WWW FAQs: How do I convert my music to MP3 format?

2007-03-27: In the article how do I embed sound and music in a page, I explain how to play MP3-format music as part of your website. But how do you convert music to the MP3 format in the first place? What if your music is in WAV files, Windows Media format (often found in files with a .wma extension), QuickTime or another Apple format such as the AAC format used by iTunes? There are several ways to convert your existing audio files to MP3 format. The right solution varies greatly depending on whether you are using a Macintosh, Windows, or Linux system. In this article I'll assume you are using Windows XP (or possibly Vista).

The simplest solution is a little bit time-consuming, but it works with every audio format your computer can play back— if you can listen to it, you can convert it to an MP3. And that's tough to beat.

Does this music belong to you? If you're not legitimately licensed to use the music on your own website, don't. You don't want to be sued! Besides, stealing from musicians is a lousy thing to do.

Owning a CD or an iTunes track does not give you the right to play that music on your website for other people.

In this article I assume you're working with audio files you have a legitimate right to distribute on the web, such as songs recorded by your own band. Or perhaps you are moving songs you legitimately own to a portable MP3 music player.

If you want to play songs you don't own on your website, check out the article how do I start my own Internet radio station?

Re-Recording Your Audio Output: The "Stereo Mix" Solution

How can you convert the audio that is coming out of your computer back into input? You're probably imagining a cable from your headphone jack to your microphone jack! Relax, you don't have to do anything so ugly or low in quality. We can simulate it with the "Stereo Mix" recording feature of Microsoft Windows. It's a bit tricky to find, but follow my steps carefully and you'll have no trouble!
The techniques in this article work for all audio formats. But if you are working with professional-quality recordings made with software like Cakewalk Pro, you probably already have easier, more powerful built-in tools available to you for converting file formats. Check out the documentation of your audio production software before doing it the hard (but universal!) way.

Ready? Here's how to turn your audio output into your audio input:

1. Click "Start"

2. Click "Control Panel"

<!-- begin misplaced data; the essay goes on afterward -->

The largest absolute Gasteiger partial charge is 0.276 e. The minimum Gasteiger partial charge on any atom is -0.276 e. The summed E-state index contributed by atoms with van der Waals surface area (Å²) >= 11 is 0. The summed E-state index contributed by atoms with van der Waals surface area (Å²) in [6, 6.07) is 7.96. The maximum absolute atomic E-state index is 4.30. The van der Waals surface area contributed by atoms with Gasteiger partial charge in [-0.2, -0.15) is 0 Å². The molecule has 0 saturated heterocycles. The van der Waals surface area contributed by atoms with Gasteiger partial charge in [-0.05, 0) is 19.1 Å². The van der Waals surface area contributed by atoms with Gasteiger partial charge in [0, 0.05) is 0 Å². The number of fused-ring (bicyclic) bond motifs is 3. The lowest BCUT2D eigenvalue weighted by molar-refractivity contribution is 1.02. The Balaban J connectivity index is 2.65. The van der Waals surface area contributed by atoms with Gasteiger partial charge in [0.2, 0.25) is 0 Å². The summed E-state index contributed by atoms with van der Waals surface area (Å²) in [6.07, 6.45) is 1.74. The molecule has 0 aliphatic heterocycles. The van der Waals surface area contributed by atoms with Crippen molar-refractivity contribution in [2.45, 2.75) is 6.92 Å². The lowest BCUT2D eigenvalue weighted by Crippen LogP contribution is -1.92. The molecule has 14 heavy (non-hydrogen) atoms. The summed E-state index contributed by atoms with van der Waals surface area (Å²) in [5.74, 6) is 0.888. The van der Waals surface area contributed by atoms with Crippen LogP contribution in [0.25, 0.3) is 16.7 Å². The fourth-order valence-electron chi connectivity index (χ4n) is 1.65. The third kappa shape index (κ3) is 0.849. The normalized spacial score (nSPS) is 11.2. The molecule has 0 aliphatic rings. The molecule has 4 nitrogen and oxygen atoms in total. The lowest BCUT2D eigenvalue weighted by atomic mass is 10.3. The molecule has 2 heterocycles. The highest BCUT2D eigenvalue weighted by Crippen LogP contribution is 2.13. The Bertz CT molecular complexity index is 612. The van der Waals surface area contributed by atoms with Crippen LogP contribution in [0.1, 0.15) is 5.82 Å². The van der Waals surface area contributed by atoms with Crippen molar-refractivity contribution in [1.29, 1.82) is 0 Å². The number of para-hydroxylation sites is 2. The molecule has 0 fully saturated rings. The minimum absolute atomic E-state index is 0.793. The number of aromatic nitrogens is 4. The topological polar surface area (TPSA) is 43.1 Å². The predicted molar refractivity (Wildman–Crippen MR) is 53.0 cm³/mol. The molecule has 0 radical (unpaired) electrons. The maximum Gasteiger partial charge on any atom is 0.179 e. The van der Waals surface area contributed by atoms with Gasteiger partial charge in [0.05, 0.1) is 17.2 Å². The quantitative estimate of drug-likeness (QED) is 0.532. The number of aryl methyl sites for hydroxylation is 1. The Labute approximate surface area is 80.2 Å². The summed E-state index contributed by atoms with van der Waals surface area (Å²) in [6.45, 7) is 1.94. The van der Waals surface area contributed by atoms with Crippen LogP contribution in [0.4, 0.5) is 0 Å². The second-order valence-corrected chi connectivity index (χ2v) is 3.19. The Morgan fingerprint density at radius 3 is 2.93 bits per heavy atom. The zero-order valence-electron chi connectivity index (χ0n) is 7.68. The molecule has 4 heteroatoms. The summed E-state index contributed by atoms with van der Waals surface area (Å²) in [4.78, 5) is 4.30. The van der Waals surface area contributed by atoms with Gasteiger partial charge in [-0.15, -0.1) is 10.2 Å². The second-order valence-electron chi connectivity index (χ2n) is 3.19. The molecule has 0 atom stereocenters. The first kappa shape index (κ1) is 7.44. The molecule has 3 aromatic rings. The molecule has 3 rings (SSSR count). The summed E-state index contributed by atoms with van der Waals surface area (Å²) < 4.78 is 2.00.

3. Double-click "Sounds and Audio Devices"

4. The "Sounds and Audio Devices Properties" window appears

5. Click on the "Audio" tab

6. Locate the "Sound playback" area

7. Click on the "Volume..." button in the "Sound playback" area (NOT "Sound recording")

8. The "Volume Control" window appears

9. Pull down the "Options" menu

10. Pick "Properties"

11. Locate the "Adjust volume for" area

12. Click on the "Recording" radio button

13. Click "OK." The "Recording Control" window appears

14. Locate "Stereo Mix" (usually on the left)

"What if I don't have a 'Recording' radio button, or 'Stereo Mix' is not listed as a volume control?"

Some audio devices don't support this technique. However, you may have more than one audio device. In the "Sounds and Audio Devices" window, try changing the "Default device" pulldown menu to a different device. Make sure that device is chosen for both input and output. Then try again, beginning with step 7 above, until you find a device that works.

If your computer has no audio devices that support recording from the stereo mix, you'll have to go the truly analog route: hook up a 1/8" stereo audio cable from your output jack to your input jack, or the input jack of another computer!

15. Check the "Select" box beneath "Stereo Mix"

16. Raise the "Volume" slider for "Stereo Mix" about three-quarters of the way to the top

17. Click the "X" to close the "Recording Control" window

18. Click the "X" to close the "Volume Control" window

19. Click "OK" to close the "Sound and Audio Devices Properties" window.

Phew! Did you follow all that? Great— your computer is set up to record what it plays back.

"How do I undo this so I can record normally again?"

If you want to record from a microphone or other device, you'll need to undo your changes. To do that, just follow the same steps, except that in steps #15 and #16 you should select the "Microphone" option instead of the "Stereo Mix" option. That will restore your computer's normal recording settings.